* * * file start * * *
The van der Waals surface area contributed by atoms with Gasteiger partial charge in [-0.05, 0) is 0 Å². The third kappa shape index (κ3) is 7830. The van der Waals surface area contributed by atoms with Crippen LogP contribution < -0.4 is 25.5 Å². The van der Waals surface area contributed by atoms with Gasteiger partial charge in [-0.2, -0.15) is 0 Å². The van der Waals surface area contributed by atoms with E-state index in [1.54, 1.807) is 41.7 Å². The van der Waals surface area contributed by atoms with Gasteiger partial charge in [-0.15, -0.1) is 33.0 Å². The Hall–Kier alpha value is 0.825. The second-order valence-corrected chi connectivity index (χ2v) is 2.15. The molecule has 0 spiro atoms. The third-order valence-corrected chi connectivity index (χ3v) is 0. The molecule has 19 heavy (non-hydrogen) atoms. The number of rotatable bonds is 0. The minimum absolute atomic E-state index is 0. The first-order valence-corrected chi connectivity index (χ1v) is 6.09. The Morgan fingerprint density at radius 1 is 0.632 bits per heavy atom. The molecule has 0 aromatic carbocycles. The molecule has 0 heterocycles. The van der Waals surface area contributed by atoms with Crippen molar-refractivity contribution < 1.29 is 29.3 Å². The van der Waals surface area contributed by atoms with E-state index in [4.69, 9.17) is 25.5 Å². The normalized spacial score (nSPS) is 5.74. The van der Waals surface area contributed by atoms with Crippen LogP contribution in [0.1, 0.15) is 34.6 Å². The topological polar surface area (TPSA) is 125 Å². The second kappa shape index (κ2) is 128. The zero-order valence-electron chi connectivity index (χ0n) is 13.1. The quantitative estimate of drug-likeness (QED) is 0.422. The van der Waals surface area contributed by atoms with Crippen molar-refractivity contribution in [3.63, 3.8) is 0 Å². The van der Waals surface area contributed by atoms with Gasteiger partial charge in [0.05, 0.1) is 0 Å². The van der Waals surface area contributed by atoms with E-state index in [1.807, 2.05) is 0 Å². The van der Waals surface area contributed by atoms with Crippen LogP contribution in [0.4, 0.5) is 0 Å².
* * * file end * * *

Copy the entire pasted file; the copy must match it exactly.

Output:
The van der Waals surface area contributed by atoms with Gasteiger partial charge in [-0.05, 0) is 0 Å². The third kappa shape index (κ3) is 7830. The van der Waals surface area contributed by atoms with Crippen LogP contribution < -0.4 is 25.5 Å². The van der Waals surface area contributed by atoms with Gasteiger partial charge in [-0.2, -0.15) is 0 Å². The van der Waals surface area contributed by atoms with E-state index in [1.54, 1.807) is 41.7 Å². The van der Waals surface area contributed by atoms with Gasteiger partial charge in [-0.15, -0.1) is 33.0 Å². The Hall–Kier alpha value is 0.825. The second-order valence-corrected chi connectivity index (χ2v) is 2.15. The molecule has 0 spiro atoms. The third-order valence-corrected chi connectivity index (χ3v) is 0. The molecule has 19 heavy (non-hydrogen) atoms. The number of rotatable bonds is 0. The minimum absolute atomic E-state index is 0. The first-order valence-corrected chi connectivity index (χ1v) is 6.09. The Morgan fingerprint density at radius 1 is 0.632 bits per heavy atom. The molecule has 0 aromatic carbocycles. The molecule has 0 heterocycles. The van der Waals surface area contributed by atoms with Crippen molar-refractivity contribution < 1.29 is 29.3 Å². The van der Waals surface area contributed by atoms with E-state index in [4.69, 9.17) is 25.5 Å². The normalized spacial score (nSPS) is 5.74. The van der Waals surface area contributed by atoms with Crippen LogP contribution in [0.1, 0.15) is 34.6 Å². The topological polar surface area (TPSA) is 125 Å². The second kappa shape index (κ2) is 128. The zero-order valence-electron chi connectivity index (χ0n) is 13.1. The quantitative estimate of drug-likeness (QED) is 0.422. The van der Waals surface area contributed by atoms with Crippen molar-refractivity contribution in [3.63, 3.8) is 0 Å². The van der Waals surface area contributed by atoms with Gasteiger partial charge in [0.05, 0.1) is 0 Å². The van der Waals surface area contributed by atoms with E-state index in [1.807, 2.05) is 0 Å². The van der Waals surface area contributed by atoms with Crippen LogP contribution in [0.4, 0.5) is 0 Å².